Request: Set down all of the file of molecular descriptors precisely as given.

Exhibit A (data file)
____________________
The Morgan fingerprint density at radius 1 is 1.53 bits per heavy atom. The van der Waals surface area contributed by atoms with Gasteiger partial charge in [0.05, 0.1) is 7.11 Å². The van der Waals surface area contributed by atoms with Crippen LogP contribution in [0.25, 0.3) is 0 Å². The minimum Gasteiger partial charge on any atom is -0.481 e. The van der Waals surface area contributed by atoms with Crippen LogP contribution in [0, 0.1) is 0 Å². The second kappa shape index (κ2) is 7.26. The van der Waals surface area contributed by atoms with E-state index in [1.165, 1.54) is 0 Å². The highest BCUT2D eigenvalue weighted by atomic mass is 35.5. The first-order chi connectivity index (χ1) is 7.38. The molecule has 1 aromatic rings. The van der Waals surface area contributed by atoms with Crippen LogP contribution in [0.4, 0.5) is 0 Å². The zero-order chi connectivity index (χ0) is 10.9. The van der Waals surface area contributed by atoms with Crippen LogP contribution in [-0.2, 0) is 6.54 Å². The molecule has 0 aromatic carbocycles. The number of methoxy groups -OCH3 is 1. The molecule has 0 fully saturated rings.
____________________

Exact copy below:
The Morgan fingerprint density at radius 1 is 1.53 bits per heavy atom. The van der Waals surface area contributed by atoms with Gasteiger partial charge in [0.05, 0.1) is 7.11 Å². The van der Waals surface area contributed by atoms with Crippen LogP contribution in [0.25, 0.3) is 0 Å². The minimum Gasteiger partial charge on any atom is -0.481 e. The van der Waals surface area contributed by atoms with Crippen LogP contribution in [0, 0.1) is 0 Å². The second kappa shape index (κ2) is 7.26. The van der Waals surface area contributed by atoms with E-state index in [1.165, 1.54) is 0 Å². The highest BCUT2D eigenvalue weighted by atomic mass is 35.5. The first-order chi connectivity index (χ1) is 7.38. The molecule has 1 aromatic rings. The van der Waals surface area contributed by atoms with Crippen LogP contribution in [0.4, 0.5) is 0 Å². The zero-order chi connectivity index (χ0) is 10.9. The van der Waals surface area contributed by atoms with Crippen LogP contribution in [-0.2, 0) is 6.54 Å². The molecule has 0 aromatic carbocycles. The number of methoxy groups -OCH3 is 1. The molecule has 0 fully saturated rings.